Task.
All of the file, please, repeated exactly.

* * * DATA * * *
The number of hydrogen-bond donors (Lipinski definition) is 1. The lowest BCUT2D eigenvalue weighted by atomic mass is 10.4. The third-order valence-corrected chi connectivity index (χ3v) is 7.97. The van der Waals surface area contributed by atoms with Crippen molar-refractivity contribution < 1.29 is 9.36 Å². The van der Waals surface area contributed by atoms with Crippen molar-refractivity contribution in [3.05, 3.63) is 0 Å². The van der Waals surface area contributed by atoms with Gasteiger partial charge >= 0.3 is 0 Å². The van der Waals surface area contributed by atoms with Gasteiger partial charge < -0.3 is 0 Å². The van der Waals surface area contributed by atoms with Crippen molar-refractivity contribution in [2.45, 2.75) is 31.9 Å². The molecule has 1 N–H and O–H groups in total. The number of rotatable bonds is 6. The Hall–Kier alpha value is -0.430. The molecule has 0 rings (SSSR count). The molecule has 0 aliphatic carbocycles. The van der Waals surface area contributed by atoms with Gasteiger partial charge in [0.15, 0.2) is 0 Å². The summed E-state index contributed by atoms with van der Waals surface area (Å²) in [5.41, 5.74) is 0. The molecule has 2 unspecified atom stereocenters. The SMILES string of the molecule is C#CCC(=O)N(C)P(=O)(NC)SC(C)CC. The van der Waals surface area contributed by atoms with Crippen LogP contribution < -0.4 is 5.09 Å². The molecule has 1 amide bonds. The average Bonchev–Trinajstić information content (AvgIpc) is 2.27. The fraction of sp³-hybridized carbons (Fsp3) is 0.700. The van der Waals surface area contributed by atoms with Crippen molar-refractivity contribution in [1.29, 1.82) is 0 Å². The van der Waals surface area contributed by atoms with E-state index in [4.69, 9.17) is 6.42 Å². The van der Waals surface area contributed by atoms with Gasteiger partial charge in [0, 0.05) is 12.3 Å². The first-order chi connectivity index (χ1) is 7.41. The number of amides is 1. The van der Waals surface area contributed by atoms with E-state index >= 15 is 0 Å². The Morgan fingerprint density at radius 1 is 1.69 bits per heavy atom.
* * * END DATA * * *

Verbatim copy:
The number of hydrogen-bond donors (Lipinski definition) is 1. The lowest BCUT2D eigenvalue weighted by atomic mass is 10.4. The third-order valence-corrected chi connectivity index (χ3v) is 7.97. The van der Waals surface area contributed by atoms with Crippen molar-refractivity contribution < 1.29 is 9.36 Å². The van der Waals surface area contributed by atoms with Crippen molar-refractivity contribution in [3.05, 3.63) is 0 Å². The van der Waals surface area contributed by atoms with Gasteiger partial charge >= 0.3 is 0 Å². The van der Waals surface area contributed by atoms with Gasteiger partial charge < -0.3 is 0 Å². The van der Waals surface area contributed by atoms with Crippen molar-refractivity contribution in [2.45, 2.75) is 31.9 Å². The molecule has 1 N–H and O–H groups in total. The number of rotatable bonds is 6. The Hall–Kier alpha value is -0.430. The molecule has 0 rings (SSSR count). The molecule has 0 aliphatic carbocycles. The van der Waals surface area contributed by atoms with Gasteiger partial charge in [0.15, 0.2) is 0 Å². The summed E-state index contributed by atoms with van der Waals surface area (Å²) in [5.41, 5.74) is 0. The molecule has 2 unspecified atom stereocenters. The SMILES string of the molecule is C#CCC(=O)N(C)P(=O)(NC)SC(C)CC. The van der Waals surface area contributed by atoms with Crippen LogP contribution < -0.4 is 5.09 Å². The molecule has 1 amide bonds. The average Bonchev–Trinajstić information content (AvgIpc) is 2.27. The fraction of sp³-hybridized carbons (Fsp3) is 0.700. The van der Waals surface area contributed by atoms with Crippen molar-refractivity contribution in [1.29, 1.82) is 0 Å². The van der Waals surface area contributed by atoms with E-state index in [4.69, 9.17) is 6.42 Å². The van der Waals surface area contributed by atoms with Gasteiger partial charge in [0, 0.05) is 12.3 Å². The first-order chi connectivity index (χ1) is 7.41. The number of amides is 1. The van der Waals surface area contributed by atoms with E-state index >= 15 is 0 Å². The Morgan fingerprint density at radius 1 is 1.69 bits per heavy atom.